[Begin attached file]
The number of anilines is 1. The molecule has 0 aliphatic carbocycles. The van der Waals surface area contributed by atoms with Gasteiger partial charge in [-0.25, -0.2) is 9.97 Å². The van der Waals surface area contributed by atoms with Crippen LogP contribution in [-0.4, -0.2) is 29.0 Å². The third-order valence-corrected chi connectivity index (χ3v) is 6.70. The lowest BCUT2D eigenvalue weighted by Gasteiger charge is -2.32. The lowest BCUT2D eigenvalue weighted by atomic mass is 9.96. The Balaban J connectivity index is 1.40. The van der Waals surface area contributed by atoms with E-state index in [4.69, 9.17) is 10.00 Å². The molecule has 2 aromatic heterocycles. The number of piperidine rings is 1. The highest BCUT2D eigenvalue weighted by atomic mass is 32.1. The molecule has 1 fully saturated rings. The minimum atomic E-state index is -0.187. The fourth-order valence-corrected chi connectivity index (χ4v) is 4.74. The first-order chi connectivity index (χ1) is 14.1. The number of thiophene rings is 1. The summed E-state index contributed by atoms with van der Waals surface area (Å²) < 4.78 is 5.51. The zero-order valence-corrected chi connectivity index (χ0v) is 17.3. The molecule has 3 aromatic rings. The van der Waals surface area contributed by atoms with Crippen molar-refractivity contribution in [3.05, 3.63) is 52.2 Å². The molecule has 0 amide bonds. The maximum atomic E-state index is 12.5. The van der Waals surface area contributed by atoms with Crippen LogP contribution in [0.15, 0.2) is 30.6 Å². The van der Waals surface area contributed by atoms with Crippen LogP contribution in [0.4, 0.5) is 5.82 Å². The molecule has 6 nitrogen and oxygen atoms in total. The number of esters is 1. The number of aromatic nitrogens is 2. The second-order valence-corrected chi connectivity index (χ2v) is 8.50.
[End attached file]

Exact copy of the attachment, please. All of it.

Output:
The number of anilines is 1. The molecule has 0 aliphatic carbocycles. The van der Waals surface area contributed by atoms with Gasteiger partial charge in [-0.25, -0.2) is 9.97 Å². The van der Waals surface area contributed by atoms with Crippen LogP contribution in [-0.4, -0.2) is 29.0 Å². The third-order valence-corrected chi connectivity index (χ3v) is 6.70. The lowest BCUT2D eigenvalue weighted by Gasteiger charge is -2.32. The lowest BCUT2D eigenvalue weighted by atomic mass is 9.96. The Balaban J connectivity index is 1.40. The van der Waals surface area contributed by atoms with E-state index in [4.69, 9.17) is 10.00 Å². The molecule has 2 aromatic heterocycles. The number of piperidine rings is 1. The highest BCUT2D eigenvalue weighted by atomic mass is 32.1. The molecule has 1 fully saturated rings. The minimum atomic E-state index is -0.187. The fourth-order valence-corrected chi connectivity index (χ4v) is 4.74. The first-order chi connectivity index (χ1) is 14.1. The number of thiophene rings is 1. The summed E-state index contributed by atoms with van der Waals surface area (Å²) < 4.78 is 5.51. The zero-order valence-corrected chi connectivity index (χ0v) is 17.3. The molecule has 3 aromatic rings. The van der Waals surface area contributed by atoms with Crippen molar-refractivity contribution in [3.05, 3.63) is 52.2 Å². The molecule has 0 amide bonds. The maximum atomic E-state index is 12.5. The van der Waals surface area contributed by atoms with Crippen LogP contribution in [0.15, 0.2) is 30.6 Å². The van der Waals surface area contributed by atoms with Crippen LogP contribution in [0.4, 0.5) is 5.82 Å². The molecule has 6 nitrogen and oxygen atoms in total. The number of esters is 1. The number of aromatic nitrogens is 2. The second-order valence-corrected chi connectivity index (χ2v) is 8.50.